Tokyo seeking to improve E. Asian ties

Japanese Foreign Minister Fumio Kishida has stressed the importance of continuing dialogue in improving ties between his country and its East Asian neighbours.

He made the point after a flurry of meetings in Myanmar's capital Naypyitaw over the weekend with his Chinese and South Korean counterparts on the fringe of a regional security forum.

Tokyo's relations with Beijing and Seoul are at their lowest in decades due to territorial disputes and wartime historical issues.

The annual ASEAN forum, hosted this year by Myanmar, provided a rare opportunity for the top diplomats of the three nations to get together.

Mr Kishida's meeting with Chinese Foreign Minister Wang Yi was the first between foreign ministers of the two countries since September 2012, when Tokyo's nationalisation of the Senkaku islands - which China calls Diaoyu and also claims - and the first such meeting since Prime Minister Shinzo Abe returned to power in December 2012.

Mr Kishida told reporters after the meeting that the two sides spoke "at length" on how to mend ties. "I want to take this meeting as the start of efforts to improve bilateral relations," he said.

Mr Wang dubbed the meeting an "a basic exchange of views" and an "informal contact arranged at the request of the Japanese side". He told Japanese broadcaster NHK: "If Japan hopes to improve ties with China, it must show by actual behaviour."

Regarding Mr Abe's hope for a summit with Chinese President Xi Jinping on the sidelines of the Apec leaders' meeting in November that Beijing will host, Mr Wang said: "I think it's still too early yet to talk about it."

A Chinese official said Mr Wang had asked the Japanese side to "remove political obstacles".

In talks with former premier Yasuo Fukuda last month in Beijing, Mr Xi expressed readiness for better ties with Japan.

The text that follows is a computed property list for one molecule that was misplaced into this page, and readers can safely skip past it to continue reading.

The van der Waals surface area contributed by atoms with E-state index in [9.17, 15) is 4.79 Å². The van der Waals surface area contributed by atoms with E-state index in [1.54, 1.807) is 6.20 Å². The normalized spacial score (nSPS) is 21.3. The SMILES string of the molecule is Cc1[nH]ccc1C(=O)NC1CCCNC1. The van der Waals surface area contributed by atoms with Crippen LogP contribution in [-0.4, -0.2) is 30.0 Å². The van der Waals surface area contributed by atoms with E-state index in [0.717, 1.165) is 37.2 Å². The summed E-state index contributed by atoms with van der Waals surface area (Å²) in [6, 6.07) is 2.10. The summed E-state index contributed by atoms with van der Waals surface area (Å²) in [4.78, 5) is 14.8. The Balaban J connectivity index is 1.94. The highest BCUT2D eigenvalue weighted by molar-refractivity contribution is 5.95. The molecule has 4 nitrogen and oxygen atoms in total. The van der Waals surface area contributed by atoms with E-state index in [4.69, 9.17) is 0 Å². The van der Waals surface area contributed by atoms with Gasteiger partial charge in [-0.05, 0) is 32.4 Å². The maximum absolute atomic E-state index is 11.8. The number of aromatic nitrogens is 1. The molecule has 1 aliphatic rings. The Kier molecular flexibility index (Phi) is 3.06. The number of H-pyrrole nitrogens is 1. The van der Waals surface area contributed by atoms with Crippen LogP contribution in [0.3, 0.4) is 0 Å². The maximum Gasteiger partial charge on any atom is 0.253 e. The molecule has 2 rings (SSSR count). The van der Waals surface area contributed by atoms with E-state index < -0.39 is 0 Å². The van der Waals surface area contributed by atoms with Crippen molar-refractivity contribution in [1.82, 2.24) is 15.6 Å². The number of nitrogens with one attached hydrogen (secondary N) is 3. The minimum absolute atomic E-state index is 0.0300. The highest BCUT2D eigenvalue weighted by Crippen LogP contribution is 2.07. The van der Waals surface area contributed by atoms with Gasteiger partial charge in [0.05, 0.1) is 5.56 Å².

But while Mr Abe wants no pre-conditions, the Chinese insist that he acknowledge the territorial dispute and stay away from the Yasukuni war shrine, seen by the Chinese and Koreans as a symbol of Japan's past militarism.

Mr Kishida also met South Korean Foreign Minister Yun Byung Se, the first such meeting between the two sides in 11 months.

But although both men smiled and shook hands, the South Korean minister set the tone of the meeting by proclaiming at the outset that "war issues had greatly damaged bilateral ties".

Ties between the two countries have chilled over Mr Abe's Yasukuni visit last year and his bid to review a landmark government apology for forcing Asian women, many of them South Korean, to be wartime sexual slaves.

Mr Kishida told reporters after the meeting that while "difficult problems" existed between the two countries, they agreed on the need to continue to cultivate "mutual understanding".

Mr Kishida also had an informal "exchange of words" with North Korean Foreign Minister Ri Su Yong during an intermission of the 27-member regional forum.

It was the highest-level contact between the two sides since they agreed in March to resume inter-governmental talks on Pyongyang's past abduction of Japanese nationals.

Mr Kishida is believed to have urged Pyongyang to conduct a thorough probe into the abduction issue and to refrain from conducting further missile launches.

This article was first published on August 12, 2014.
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